I assume here that your behind NAT. If you can see your router config page by typing http://mynoipaddress from OUTSIDE your network this verifies that DNS/noip resolution is proceeding OK.
For FTP to work, I believe you need more than just forwarding port 21. There are two ways to do it, either "passive mode" or "active mode". I'll describe "passive mode" because I think it's easier.
In passive mode, you need to forward a range of ports (that are used by Filezilla server) in your router. Go to your FileZilla [Server Options] -> [Passive Mode Settings]. Check the [Use custom port range] then type a port range, say: 50000 - 50050. Now, choose the [Retrieve External IP Address from], this will ensure that your external IP is sent to the ftp client. Click [OK]
Go to your router, setup ports 50000 - 50050 to be forwarded to your FileZilla server (Just like you did for port 21). This should be enough to do it.
Not sure what is it!. But have you setup a shared/root folder for your FTP user in the FileZilla server. Remember, that this folder will be the root you see in the FTP client. You can't see the parent (higher level directory) of the root. So if you want to see the parent, set it as your shared folder in the FileZilla server.
I'm guessing this "no-ip" application is some kind of dynamic DNS program that updates your DNS name on root servers with your dynamic IP address from your ISP...am I right?
My suggestion is that before you try to access your FTP from the outside, try to access it from within your network (this will confirm the functionality and most of the configuration of FileZilla and the FTP client that you'll be using). After this passes, try to access your FTP from the outside using your external IP address, which I'll assume is dynamically assigned by your ISP (this will allow you to confirm the functionality of your firewall/router's port forwarding along with some of FileZilla's configurations). After that passes, you can then try to access your FTP by DNS name (which will resolve to your IP address...granted enough time has passed for the DNS information to replicate to all root DNS servers).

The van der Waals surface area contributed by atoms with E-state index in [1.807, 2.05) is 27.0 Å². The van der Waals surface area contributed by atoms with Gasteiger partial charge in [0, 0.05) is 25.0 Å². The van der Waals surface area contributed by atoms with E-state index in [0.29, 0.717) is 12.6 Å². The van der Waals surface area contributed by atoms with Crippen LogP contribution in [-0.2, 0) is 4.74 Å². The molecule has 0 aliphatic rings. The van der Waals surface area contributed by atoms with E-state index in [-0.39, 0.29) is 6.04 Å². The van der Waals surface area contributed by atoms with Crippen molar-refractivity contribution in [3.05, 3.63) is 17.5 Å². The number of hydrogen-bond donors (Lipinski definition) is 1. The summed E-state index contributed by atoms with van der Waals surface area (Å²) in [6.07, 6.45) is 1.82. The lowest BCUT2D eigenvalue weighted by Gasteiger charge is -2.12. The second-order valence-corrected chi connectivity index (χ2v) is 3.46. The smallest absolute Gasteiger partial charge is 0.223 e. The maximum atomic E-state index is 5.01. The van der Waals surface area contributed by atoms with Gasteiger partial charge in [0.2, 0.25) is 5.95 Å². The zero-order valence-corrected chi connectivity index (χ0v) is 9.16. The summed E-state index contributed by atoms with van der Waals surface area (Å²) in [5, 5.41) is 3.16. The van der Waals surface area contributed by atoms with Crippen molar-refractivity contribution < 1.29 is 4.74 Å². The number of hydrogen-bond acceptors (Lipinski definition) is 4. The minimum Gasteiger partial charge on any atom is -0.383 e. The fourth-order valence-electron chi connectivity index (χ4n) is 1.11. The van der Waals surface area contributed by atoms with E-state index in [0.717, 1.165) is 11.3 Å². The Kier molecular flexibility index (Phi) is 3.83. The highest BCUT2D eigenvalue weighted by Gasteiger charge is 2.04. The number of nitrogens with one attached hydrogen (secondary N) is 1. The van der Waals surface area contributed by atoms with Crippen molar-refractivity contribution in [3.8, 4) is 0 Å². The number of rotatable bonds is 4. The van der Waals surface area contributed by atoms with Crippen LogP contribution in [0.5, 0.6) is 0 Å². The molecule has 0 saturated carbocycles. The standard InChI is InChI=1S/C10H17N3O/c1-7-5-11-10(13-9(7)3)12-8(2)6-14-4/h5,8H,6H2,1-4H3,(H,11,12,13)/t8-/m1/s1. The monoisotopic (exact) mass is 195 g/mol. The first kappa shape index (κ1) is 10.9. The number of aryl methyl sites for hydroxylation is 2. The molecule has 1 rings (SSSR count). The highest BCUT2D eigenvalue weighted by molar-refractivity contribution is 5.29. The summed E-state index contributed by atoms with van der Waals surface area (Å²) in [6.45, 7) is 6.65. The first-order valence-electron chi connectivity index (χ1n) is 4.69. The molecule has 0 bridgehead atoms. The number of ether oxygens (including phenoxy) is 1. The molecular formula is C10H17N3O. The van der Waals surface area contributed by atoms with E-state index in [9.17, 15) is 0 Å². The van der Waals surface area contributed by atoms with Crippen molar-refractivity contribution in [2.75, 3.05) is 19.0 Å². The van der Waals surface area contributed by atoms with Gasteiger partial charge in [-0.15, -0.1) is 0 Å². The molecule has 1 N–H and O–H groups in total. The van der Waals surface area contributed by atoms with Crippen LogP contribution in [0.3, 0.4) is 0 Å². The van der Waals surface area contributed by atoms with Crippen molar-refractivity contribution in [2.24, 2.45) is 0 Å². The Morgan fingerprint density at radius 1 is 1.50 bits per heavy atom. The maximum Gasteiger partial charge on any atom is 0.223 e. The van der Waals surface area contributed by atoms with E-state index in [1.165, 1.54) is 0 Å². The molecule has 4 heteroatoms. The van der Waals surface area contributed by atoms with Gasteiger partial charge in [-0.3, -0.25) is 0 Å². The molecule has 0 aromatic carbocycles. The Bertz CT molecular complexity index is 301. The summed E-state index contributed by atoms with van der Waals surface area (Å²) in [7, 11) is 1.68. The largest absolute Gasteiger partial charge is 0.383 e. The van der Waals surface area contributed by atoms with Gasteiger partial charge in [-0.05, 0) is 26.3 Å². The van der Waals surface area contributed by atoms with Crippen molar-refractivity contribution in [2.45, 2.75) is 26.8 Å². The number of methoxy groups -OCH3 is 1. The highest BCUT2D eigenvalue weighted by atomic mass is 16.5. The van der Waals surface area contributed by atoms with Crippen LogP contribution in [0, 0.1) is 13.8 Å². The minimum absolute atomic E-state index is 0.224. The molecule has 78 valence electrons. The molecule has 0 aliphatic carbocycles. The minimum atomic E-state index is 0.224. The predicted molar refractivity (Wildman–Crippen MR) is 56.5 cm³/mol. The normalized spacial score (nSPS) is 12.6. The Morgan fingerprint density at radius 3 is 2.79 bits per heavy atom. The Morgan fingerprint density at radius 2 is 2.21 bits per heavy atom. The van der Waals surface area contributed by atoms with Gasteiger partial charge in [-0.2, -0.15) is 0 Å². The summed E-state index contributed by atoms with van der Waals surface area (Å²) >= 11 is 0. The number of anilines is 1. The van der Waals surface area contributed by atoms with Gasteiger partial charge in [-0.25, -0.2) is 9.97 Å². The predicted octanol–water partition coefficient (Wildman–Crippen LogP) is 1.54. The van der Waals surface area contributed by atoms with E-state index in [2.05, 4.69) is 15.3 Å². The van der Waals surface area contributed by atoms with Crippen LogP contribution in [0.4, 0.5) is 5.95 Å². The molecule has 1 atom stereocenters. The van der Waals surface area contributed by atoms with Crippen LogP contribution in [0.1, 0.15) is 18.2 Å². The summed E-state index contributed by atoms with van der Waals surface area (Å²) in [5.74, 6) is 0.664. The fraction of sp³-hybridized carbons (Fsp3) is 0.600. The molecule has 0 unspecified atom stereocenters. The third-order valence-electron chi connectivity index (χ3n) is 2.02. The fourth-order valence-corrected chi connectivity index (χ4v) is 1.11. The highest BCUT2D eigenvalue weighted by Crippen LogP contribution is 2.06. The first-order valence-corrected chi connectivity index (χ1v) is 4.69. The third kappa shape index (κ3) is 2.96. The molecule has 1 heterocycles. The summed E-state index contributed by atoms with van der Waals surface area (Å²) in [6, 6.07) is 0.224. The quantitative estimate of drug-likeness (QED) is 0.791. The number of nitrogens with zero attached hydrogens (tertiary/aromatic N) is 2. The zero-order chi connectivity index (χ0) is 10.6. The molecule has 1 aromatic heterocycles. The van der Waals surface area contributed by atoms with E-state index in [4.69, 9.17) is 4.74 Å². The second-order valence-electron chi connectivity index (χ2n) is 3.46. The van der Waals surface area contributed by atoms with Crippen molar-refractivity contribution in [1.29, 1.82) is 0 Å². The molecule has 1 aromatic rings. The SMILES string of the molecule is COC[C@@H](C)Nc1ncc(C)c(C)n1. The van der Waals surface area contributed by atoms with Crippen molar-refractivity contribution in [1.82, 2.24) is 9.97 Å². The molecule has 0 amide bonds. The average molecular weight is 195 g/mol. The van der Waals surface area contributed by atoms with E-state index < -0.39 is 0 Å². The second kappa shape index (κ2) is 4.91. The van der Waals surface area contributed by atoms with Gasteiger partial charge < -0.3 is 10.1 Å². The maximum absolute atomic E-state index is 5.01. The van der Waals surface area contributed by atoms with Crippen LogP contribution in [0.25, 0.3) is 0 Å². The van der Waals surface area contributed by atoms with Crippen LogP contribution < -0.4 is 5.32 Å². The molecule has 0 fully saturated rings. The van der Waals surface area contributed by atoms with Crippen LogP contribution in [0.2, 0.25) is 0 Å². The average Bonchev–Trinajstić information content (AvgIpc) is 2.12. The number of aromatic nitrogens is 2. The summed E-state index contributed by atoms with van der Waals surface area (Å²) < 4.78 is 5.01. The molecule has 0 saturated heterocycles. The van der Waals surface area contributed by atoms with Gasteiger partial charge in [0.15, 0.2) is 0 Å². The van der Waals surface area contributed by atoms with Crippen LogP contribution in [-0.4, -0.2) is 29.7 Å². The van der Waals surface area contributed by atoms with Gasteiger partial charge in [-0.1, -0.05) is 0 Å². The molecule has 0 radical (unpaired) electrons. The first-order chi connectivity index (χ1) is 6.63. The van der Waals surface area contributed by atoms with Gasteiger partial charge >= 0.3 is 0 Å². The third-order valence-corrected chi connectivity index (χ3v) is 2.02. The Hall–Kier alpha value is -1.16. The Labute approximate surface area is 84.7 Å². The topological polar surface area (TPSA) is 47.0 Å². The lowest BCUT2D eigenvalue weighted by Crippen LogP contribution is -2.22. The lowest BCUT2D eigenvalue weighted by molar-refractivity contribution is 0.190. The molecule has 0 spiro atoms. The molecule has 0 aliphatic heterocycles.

As S0lo suggested, you'll have to define the shared folder for root FTP access (this will be the folder that users will see after they connect to the FTP), and grant the users appropriate rights to see the contents.
Someone said the problem could be with the router, but before a start blaming the router, i'll take KiLLaBeE advice and try access it on the lan, some litthe things that we forget that might be very helpfull. wiil let you know once i try that